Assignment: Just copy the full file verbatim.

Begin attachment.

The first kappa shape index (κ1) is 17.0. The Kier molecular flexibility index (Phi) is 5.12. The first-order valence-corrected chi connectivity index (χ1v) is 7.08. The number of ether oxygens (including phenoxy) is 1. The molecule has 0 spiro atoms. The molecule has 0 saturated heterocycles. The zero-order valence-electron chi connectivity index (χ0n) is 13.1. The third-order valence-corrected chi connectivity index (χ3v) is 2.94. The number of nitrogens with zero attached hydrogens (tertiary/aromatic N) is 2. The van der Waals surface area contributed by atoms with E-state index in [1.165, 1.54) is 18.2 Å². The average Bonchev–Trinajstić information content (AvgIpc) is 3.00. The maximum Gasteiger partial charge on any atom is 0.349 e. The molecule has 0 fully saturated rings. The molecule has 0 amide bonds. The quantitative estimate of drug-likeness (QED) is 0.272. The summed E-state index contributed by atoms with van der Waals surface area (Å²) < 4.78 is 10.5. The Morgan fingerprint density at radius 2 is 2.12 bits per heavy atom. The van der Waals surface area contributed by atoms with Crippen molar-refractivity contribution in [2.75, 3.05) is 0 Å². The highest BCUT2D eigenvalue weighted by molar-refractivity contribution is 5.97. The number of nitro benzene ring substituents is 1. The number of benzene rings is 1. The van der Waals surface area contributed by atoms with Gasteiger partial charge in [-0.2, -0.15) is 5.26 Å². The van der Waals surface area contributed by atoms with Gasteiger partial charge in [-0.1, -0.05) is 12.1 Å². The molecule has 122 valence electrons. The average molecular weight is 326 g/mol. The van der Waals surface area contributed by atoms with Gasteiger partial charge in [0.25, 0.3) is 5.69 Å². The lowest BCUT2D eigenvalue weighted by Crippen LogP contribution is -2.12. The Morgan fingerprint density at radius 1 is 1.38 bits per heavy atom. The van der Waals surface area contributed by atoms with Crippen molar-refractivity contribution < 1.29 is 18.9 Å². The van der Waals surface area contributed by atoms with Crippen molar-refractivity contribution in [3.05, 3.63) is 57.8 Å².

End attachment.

The first kappa shape index (κ1) is 17.0. The Kier molecular flexibility index (Phi) is 5.12. The first-order valence-corrected chi connectivity index (χ1v) is 7.08. The number of ether oxygens (including phenoxy) is 1. The molecule has 0 spiro atoms. The molecule has 0 saturated heterocycles. The zero-order valence-electron chi connectivity index (χ0n) is 13.1. The third-order valence-corrected chi connectivity index (χ3v) is 2.94. The number of nitrogens with zero attached hydrogens (tertiary/aromatic N) is 2. The van der Waals surface area contributed by atoms with E-state index in [1.165, 1.54) is 18.2 Å². The average Bonchev–Trinajstić information content (AvgIpc) is 3.00. The maximum Gasteiger partial charge on any atom is 0.349 e. The molecule has 0 fully saturated rings. The molecule has 0 amide bonds. The quantitative estimate of drug-likeness (QED) is 0.272. The summed E-state index contributed by atoms with van der Waals surface area (Å²) < 4.78 is 10.5. The Morgan fingerprint density at radius 2 is 2.12 bits per heavy atom. The van der Waals surface area contributed by atoms with Crippen molar-refractivity contribution in [2.75, 3.05) is 0 Å². The highest BCUT2D eigenvalue weighted by molar-refractivity contribution is 5.97. The number of nitro benzene ring substituents is 1. The number of benzene rings is 1. The van der Waals surface area contributed by atoms with Gasteiger partial charge in [-0.2, -0.15) is 5.26 Å². The van der Waals surface area contributed by atoms with Gasteiger partial charge in [-0.1, -0.05) is 12.1 Å². The molecule has 122 valence electrons. The average molecular weight is 326 g/mol. The van der Waals surface area contributed by atoms with Gasteiger partial charge in [0.25, 0.3) is 5.69 Å². The lowest BCUT2D eigenvalue weighted by Crippen LogP contribution is -2.12. The Morgan fingerprint density at radius 1 is 1.38 bits per heavy atom. The van der Waals surface area contributed by atoms with Crippen molar-refractivity contribution < 1.29 is 18.9 Å². The van der Waals surface area contributed by atoms with Crippen molar-refractivity contribution in [3.05, 3.63) is 57.8 Å².